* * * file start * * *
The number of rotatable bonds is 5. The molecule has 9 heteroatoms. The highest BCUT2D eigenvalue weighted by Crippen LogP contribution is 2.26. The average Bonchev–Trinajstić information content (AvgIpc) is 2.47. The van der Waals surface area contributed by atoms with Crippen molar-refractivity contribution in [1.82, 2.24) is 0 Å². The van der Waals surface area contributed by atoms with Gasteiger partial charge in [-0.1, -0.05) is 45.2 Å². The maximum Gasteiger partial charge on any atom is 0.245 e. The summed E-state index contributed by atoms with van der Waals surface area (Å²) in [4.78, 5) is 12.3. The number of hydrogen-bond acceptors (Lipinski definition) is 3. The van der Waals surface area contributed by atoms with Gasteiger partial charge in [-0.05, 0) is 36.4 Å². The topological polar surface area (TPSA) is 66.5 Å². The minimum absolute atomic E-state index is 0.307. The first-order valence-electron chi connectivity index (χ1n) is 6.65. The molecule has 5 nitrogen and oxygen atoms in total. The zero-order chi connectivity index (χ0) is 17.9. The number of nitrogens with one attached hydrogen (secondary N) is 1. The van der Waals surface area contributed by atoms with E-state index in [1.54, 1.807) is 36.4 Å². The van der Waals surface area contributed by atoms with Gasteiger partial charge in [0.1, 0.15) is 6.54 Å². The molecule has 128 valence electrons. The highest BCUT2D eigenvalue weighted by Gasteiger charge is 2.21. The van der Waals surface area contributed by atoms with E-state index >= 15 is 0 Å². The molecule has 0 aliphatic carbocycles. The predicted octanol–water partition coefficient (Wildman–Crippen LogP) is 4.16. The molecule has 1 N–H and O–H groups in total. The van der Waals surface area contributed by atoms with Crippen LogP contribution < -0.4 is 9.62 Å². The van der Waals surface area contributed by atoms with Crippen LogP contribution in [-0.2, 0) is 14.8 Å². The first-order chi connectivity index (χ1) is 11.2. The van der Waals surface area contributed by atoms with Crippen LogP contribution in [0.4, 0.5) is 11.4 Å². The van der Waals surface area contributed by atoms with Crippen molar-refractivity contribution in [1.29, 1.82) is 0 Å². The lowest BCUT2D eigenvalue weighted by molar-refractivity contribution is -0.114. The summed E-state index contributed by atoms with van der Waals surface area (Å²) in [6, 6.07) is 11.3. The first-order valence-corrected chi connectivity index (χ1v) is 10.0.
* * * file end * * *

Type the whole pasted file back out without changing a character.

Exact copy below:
The number of rotatable bonds is 5. The molecule has 9 heteroatoms. The highest BCUT2D eigenvalue weighted by Crippen LogP contribution is 2.26. The average Bonchev–Trinajstić information content (AvgIpc) is 2.47. The van der Waals surface area contributed by atoms with Crippen molar-refractivity contribution in [1.82, 2.24) is 0 Å². The van der Waals surface area contributed by atoms with Gasteiger partial charge in [-0.1, -0.05) is 45.2 Å². The maximum Gasteiger partial charge on any atom is 0.245 e. The summed E-state index contributed by atoms with van der Waals surface area (Å²) in [4.78, 5) is 12.3. The number of hydrogen-bond acceptors (Lipinski definition) is 3. The van der Waals surface area contributed by atoms with Gasteiger partial charge in [-0.05, 0) is 36.4 Å². The topological polar surface area (TPSA) is 66.5 Å². The minimum absolute atomic E-state index is 0.307. The first-order valence-electron chi connectivity index (χ1n) is 6.65. The molecule has 5 nitrogen and oxygen atoms in total. The zero-order chi connectivity index (χ0) is 17.9. The number of nitrogens with one attached hydrogen (secondary N) is 1. The van der Waals surface area contributed by atoms with E-state index in [1.54, 1.807) is 36.4 Å². The van der Waals surface area contributed by atoms with Gasteiger partial charge in [0.1, 0.15) is 6.54 Å². The molecule has 128 valence electrons. The highest BCUT2D eigenvalue weighted by Gasteiger charge is 2.21. The van der Waals surface area contributed by atoms with E-state index >= 15 is 0 Å². The molecule has 0 aliphatic carbocycles. The predicted octanol–water partition coefficient (Wildman–Crippen LogP) is 4.16. The molecule has 1 N–H and O–H groups in total. The van der Waals surface area contributed by atoms with Crippen LogP contribution < -0.4 is 9.62 Å². The van der Waals surface area contributed by atoms with Crippen LogP contribution in [-0.2, 0) is 14.8 Å². The first-order chi connectivity index (χ1) is 11.2. The van der Waals surface area contributed by atoms with Crippen LogP contribution in [0.4, 0.5) is 11.4 Å². The van der Waals surface area contributed by atoms with Crippen molar-refractivity contribution in [1.29, 1.82) is 0 Å². The lowest BCUT2D eigenvalue weighted by molar-refractivity contribution is -0.114. The summed E-state index contributed by atoms with van der Waals surface area (Å²) in [6, 6.07) is 11.3. The first-order valence-corrected chi connectivity index (χ1v) is 10.0.